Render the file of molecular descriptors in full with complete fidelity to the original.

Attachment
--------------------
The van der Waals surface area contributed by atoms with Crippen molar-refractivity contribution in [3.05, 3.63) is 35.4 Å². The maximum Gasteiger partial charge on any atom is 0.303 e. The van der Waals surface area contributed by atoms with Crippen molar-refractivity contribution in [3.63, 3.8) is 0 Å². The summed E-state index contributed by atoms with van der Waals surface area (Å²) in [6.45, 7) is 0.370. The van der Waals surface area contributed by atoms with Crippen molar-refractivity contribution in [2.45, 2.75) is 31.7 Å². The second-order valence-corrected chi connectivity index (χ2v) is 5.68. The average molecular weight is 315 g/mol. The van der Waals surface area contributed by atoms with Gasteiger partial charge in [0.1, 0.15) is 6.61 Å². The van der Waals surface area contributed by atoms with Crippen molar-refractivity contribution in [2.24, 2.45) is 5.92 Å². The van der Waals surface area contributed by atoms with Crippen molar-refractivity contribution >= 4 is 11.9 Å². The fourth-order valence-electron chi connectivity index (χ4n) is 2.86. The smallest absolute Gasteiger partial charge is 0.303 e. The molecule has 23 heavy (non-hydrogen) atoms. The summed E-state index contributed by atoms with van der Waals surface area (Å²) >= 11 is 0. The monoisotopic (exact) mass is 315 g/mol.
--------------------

The van der Waals surface area contributed by atoms with Crippen molar-refractivity contribution in [3.05, 3.63) is 35.4 Å². The maximum Gasteiger partial charge on any atom is 0.303 e. The van der Waals surface area contributed by atoms with Crippen molar-refractivity contribution in [3.63, 3.8) is 0 Å². The summed E-state index contributed by atoms with van der Waals surface area (Å²) in [6.45, 7) is 0.370. The van der Waals surface area contributed by atoms with Crippen molar-refractivity contribution in [2.45, 2.75) is 31.7 Å². The second-order valence-corrected chi connectivity index (χ2v) is 5.68. The average molecular weight is 315 g/mol. The van der Waals surface area contributed by atoms with Gasteiger partial charge in [0.1, 0.15) is 6.61 Å². The van der Waals surface area contributed by atoms with Crippen molar-refractivity contribution in [2.24, 2.45) is 5.92 Å². The van der Waals surface area contributed by atoms with Crippen molar-refractivity contribution >= 4 is 11.9 Å². The fourth-order valence-electron chi connectivity index (χ4n) is 2.86. The smallest absolute Gasteiger partial charge is 0.303 e. The molecule has 23 heavy (non-hydrogen) atoms. The summed E-state index contributed by atoms with van der Waals surface area (Å²) >= 11 is 0. The monoisotopic (exact) mass is 315 g/mol.